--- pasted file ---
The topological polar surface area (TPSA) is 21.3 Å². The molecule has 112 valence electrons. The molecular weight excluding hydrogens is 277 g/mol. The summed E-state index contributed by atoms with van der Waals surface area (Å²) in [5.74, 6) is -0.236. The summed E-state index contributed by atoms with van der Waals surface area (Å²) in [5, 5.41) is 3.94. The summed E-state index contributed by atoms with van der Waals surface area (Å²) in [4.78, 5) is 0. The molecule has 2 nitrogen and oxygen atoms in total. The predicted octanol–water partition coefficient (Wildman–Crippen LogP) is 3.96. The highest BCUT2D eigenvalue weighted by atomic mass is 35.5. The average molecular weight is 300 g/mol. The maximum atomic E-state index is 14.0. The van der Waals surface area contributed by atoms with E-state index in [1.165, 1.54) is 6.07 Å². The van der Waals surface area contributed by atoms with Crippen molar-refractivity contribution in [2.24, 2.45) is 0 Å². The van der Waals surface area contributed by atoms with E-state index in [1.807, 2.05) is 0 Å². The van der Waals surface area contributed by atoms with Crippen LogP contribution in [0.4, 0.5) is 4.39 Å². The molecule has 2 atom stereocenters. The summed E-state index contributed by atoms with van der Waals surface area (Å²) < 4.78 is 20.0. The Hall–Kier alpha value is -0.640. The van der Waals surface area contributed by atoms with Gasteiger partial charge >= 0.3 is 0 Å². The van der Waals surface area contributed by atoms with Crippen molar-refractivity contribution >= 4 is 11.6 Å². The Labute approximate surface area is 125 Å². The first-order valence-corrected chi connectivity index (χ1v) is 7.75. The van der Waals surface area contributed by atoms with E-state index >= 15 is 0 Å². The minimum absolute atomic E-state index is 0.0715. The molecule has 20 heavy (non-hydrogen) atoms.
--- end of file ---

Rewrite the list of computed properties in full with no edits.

The topological polar surface area (TPSA) is 21.3 Å². The molecule has 112 valence electrons. The molecular weight excluding hydrogens is 277 g/mol. The summed E-state index contributed by atoms with van der Waals surface area (Å²) in [5.74, 6) is -0.236. The summed E-state index contributed by atoms with van der Waals surface area (Å²) in [5, 5.41) is 3.94. The summed E-state index contributed by atoms with van der Waals surface area (Å²) in [4.78, 5) is 0. The molecule has 2 nitrogen and oxygen atoms in total. The predicted octanol–water partition coefficient (Wildman–Crippen LogP) is 3.96. The highest BCUT2D eigenvalue weighted by atomic mass is 35.5. The average molecular weight is 300 g/mol. The maximum atomic E-state index is 14.0. The van der Waals surface area contributed by atoms with E-state index in [1.165, 1.54) is 6.07 Å². The van der Waals surface area contributed by atoms with Crippen molar-refractivity contribution in [2.24, 2.45) is 0 Å². The van der Waals surface area contributed by atoms with E-state index in [1.807, 2.05) is 0 Å². The van der Waals surface area contributed by atoms with Crippen LogP contribution in [0.4, 0.5) is 4.39 Å². The molecule has 2 atom stereocenters. The summed E-state index contributed by atoms with van der Waals surface area (Å²) < 4.78 is 20.0. The Hall–Kier alpha value is -0.640. The van der Waals surface area contributed by atoms with Gasteiger partial charge >= 0.3 is 0 Å². The van der Waals surface area contributed by atoms with Crippen molar-refractivity contribution >= 4 is 11.6 Å². The Labute approximate surface area is 125 Å². The first-order valence-corrected chi connectivity index (χ1v) is 7.75. The van der Waals surface area contributed by atoms with E-state index >= 15 is 0 Å². The minimum absolute atomic E-state index is 0.0715. The molecule has 20 heavy (non-hydrogen) atoms.